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Human Papillomavirus (HPV) Review

What is HPV?

The human papillomavirus (HPV) is a direct contact sexually-transmitted agent. There are roughly 150 known types of HPV.1 Between 2012 and 2016, an estimated 34,800 HPV-related cancers occurred annually in the United States.

The human papillomavirus can cause warts in the genital area, respiratory tract, and even on the hands and feet.1,2 Human papillomavirus infection is estimated to affect the majority of sexually active people. 

Most HPV cases go away on their own but some can lead to warts and/or cancer.3 If preventive medical visits are routine, there is a decreased risk of developing cancer that is related to certain HPV infections.3 

The following types of cancers can arise years after HPV infection:

  • vulvar,
  • penile
  • cervical,
  • and oropharyngeal (the area at the back of the throat).4

Thankfully, there are a variety of screening and prevention options and a human papillomavirus vaccine.

HPV screening

Women should undergo routine checks for cervical cancer by getting an annual Pap smear. The Pap smear involves collecting cervical cells and testing them for abnormalities that could be indicative of cancer.

During this process, an HPV test for the DNA of cancer-causing HPV may be performed.3 In Canada, HPV DNA testing is available, but may not be covered under provincial health care (OHIP).2 HPV tests for men are currently being studied. 

Abnormal findings of these two exams don’t necessarily confirm a cervical cancer diagnosis. Further testing would be warranted depending on the findings.

After further testing, if cervical cancer is confirmed, treatment will be planned by the oncology (cancer) healthcare team.3

HPV vaccine

There are three human papillomavirus vaccines approved for use in Canada and the United States. Gardasil (4-valent) and Gardisil-9 (9-valent) are the most used in North America, and Cervarix (bivalent) is available for patients in Canada.2,5,6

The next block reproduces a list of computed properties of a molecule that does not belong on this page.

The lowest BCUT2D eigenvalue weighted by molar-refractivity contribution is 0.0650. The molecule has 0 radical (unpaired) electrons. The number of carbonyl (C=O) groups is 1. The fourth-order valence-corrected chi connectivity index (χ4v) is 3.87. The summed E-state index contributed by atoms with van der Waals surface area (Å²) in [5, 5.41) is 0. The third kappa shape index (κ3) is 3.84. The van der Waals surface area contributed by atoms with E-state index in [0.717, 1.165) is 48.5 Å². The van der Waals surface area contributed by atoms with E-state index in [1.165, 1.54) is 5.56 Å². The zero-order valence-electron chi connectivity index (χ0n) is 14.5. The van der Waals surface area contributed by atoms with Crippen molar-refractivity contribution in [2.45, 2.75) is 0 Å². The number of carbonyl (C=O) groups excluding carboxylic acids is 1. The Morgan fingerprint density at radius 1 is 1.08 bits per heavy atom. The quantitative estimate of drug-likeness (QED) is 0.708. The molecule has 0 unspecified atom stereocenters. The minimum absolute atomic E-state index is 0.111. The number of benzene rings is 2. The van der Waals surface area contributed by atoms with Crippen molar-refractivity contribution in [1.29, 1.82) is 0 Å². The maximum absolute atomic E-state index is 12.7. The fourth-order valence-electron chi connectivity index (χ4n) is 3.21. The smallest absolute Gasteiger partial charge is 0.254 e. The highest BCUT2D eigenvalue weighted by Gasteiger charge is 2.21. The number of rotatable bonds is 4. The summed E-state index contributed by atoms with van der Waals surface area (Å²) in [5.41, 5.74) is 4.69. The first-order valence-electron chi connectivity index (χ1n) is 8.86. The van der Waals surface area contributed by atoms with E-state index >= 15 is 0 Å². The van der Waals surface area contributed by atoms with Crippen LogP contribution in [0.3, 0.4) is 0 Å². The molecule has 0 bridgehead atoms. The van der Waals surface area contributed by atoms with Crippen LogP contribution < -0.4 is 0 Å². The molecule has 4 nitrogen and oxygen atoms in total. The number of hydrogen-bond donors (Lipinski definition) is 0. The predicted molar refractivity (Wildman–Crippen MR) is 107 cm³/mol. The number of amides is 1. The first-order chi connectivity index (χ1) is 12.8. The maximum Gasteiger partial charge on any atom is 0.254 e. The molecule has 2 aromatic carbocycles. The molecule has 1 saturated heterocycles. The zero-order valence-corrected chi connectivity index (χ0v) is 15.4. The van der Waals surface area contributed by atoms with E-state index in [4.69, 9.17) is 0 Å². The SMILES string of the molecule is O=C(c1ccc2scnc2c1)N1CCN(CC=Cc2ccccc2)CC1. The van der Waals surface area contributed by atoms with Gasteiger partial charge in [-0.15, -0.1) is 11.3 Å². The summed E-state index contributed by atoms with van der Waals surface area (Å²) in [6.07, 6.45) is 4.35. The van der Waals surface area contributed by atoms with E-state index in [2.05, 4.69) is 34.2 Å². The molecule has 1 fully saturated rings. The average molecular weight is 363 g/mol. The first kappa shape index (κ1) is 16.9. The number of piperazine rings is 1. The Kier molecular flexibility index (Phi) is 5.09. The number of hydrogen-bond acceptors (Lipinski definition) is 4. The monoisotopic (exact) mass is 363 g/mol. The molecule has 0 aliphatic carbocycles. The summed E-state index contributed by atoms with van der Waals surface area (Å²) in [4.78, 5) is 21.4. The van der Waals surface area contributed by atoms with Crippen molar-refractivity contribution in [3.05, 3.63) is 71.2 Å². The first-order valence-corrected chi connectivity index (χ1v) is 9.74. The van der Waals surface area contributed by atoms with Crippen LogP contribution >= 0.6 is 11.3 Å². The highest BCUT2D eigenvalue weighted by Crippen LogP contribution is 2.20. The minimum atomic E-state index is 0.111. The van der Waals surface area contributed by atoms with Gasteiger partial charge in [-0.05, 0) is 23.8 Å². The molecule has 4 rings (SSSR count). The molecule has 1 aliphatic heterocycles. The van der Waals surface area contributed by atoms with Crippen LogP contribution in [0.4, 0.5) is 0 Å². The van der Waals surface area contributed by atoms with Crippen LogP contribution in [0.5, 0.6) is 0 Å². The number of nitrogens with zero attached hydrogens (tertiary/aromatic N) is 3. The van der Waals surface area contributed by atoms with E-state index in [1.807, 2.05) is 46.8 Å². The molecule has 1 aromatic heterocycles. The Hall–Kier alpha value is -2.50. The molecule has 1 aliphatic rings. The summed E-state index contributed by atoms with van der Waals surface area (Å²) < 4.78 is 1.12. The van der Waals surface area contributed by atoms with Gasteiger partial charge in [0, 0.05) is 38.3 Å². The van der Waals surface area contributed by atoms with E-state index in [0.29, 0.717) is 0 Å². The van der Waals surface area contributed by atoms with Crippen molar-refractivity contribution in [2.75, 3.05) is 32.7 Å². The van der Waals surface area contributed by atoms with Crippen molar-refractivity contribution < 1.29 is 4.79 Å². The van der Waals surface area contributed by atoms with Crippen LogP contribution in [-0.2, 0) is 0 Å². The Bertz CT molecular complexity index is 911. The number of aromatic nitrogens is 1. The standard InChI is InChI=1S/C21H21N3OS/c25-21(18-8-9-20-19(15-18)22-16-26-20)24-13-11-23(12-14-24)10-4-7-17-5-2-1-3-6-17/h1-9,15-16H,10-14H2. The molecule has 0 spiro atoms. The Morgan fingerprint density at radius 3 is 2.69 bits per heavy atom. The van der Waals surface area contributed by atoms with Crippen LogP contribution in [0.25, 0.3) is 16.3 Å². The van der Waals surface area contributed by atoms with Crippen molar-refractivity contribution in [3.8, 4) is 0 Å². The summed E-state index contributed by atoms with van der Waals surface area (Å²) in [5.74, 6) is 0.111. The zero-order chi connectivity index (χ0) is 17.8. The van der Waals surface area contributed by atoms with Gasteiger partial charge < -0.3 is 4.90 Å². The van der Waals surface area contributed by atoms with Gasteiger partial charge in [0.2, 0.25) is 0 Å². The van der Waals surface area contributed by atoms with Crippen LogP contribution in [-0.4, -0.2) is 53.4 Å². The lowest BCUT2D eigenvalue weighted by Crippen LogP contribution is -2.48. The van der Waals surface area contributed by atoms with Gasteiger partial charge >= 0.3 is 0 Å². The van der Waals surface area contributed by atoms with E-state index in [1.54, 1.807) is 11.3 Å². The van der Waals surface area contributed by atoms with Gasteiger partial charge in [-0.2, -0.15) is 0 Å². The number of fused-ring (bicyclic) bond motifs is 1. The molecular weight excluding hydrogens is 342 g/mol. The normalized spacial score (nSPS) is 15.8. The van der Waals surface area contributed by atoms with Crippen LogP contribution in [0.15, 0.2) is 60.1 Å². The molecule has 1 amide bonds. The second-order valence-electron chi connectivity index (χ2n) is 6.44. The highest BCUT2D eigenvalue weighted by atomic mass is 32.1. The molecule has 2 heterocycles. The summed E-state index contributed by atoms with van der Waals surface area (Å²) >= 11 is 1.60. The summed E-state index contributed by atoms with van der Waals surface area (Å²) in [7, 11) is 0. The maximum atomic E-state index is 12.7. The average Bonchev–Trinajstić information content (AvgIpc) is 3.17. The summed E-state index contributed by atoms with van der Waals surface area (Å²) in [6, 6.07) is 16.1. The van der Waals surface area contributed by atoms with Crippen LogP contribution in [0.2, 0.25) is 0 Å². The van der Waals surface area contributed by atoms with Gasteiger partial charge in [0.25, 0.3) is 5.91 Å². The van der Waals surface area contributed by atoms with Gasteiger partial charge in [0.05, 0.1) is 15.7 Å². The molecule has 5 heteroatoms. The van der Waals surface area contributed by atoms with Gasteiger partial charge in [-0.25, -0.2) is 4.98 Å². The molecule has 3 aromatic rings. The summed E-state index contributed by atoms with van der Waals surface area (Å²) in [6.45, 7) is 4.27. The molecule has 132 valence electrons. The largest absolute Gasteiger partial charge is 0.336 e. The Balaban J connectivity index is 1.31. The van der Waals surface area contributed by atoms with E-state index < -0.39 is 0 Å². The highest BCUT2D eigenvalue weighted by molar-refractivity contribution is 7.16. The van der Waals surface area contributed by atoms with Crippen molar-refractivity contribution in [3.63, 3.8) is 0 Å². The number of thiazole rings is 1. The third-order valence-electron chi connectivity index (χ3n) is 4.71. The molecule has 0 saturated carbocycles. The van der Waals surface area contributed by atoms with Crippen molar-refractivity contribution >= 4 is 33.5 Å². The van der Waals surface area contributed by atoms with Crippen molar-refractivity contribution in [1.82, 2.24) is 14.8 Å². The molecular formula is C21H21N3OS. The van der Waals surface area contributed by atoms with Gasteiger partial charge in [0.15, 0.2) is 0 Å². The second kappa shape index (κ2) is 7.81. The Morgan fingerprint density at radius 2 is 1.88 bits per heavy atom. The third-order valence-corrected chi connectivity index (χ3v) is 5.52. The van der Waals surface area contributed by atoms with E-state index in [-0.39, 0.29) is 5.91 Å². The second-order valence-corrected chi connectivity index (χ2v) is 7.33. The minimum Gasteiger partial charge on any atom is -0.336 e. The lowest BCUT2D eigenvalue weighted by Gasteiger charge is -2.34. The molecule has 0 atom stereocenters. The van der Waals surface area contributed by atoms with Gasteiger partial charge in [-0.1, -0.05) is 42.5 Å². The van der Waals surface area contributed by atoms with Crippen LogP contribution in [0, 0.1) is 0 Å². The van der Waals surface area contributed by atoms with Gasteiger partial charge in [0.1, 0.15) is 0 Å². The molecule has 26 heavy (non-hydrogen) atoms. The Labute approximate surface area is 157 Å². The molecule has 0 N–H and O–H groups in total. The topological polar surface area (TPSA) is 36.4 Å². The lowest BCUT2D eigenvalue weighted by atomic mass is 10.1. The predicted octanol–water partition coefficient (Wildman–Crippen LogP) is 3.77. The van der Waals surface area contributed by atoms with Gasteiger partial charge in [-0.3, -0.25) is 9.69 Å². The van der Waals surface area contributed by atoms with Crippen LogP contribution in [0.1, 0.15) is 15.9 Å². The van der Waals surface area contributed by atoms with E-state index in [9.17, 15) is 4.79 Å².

Gardasil offers protection against the four types of HPV most likely to cause cancer and genital warts. Gardasil 9 offers added protection against five other cancer-causing types of HPV.

Both Gardasil vaccines are approved for use in men and women. Cervarix offers protection against the two types of HPV that are most likely to cause cancer and is approved for use in women.2

In Canada, the vaccines are approved for women aged 9 to 45 years and men aged 9 to 26 years. The vaccinations typically involve three separate doses.2 In the United States, vaccination is recommended for those aged 9 to 26 .5

While the vaccine is safe for use in adults older than 26, people in this age group are more likely to have already been exposed to HPV. 

Important to note is that even though one may have already contracted the virus or is immunized, the risk of HPV infection increases with each new sexual partner.5

Thus, it is never a bad idea to play catch up with HPV vaccination if recommended by your doctor. The vaccines will not cause an HPV infection.

Rigorous testing has proven that these vaccines are safe and cause minimal side effects. Additionally, the vaccines will not aggravate existing HPV infections.2

Putting it all together

There are options to protect us from the human papillomavirus and HPV-related cancers. Even though the vaccines are protective against certain types of HPV, it’s important to remember that they don’t protect against all cancer-causing types.

Thus, routine screening and safe sex practices are crucial.

We encourage you to speak to your healthcare provider to find out what’s best for you.


  1. Centers for Disease Control and Prevention. Human papillomavirus (HPV) infection – STI treatment guidelines. Published July 22, 2021.
  1. Public Health Agency of Canada. Human papilloma virus (HPV). Published October 4, 2017.
  1. American Cancer Society. Screening tests for cervical cancer. Published January 13, 2023. 
  1.  Centers for Disease Control and Prevention. STD Facts – Human papillomavirus (HPV). Published April 12, 2022. 
  1. American Cancer Society. Screening tests for cervical cancer. Published January 13, 2023. 
  1. Centers for Disease Control and Prevention. Vaccine information statement: Recent and upcoming changes. Published November 16, 2022.,sold%20in%20the%20United%20States. 
  2. Centers for Disease Control and Prevention. Human papillomavirus vaccination for adults: Updated recommendations of the advisory committee on immunization Practices. Published August, 2019.
Alana Stilla MSc
Alana Stilla MSc
Alana completed her Bachelor of Science in Microbiology at UBC Okanagan in 2013 and her Master of Science in Microbiology & Immunology at the University of Ottawa in 2015. Alana has had a passion for human health and medicine for as long as she can remember. She is particularly interested in the fields of immunology, infectious diseases, oncology, internal medicine, and neuroscience. Her dream is to leverage her skill set to support medical research and make a positive contribution to health care.


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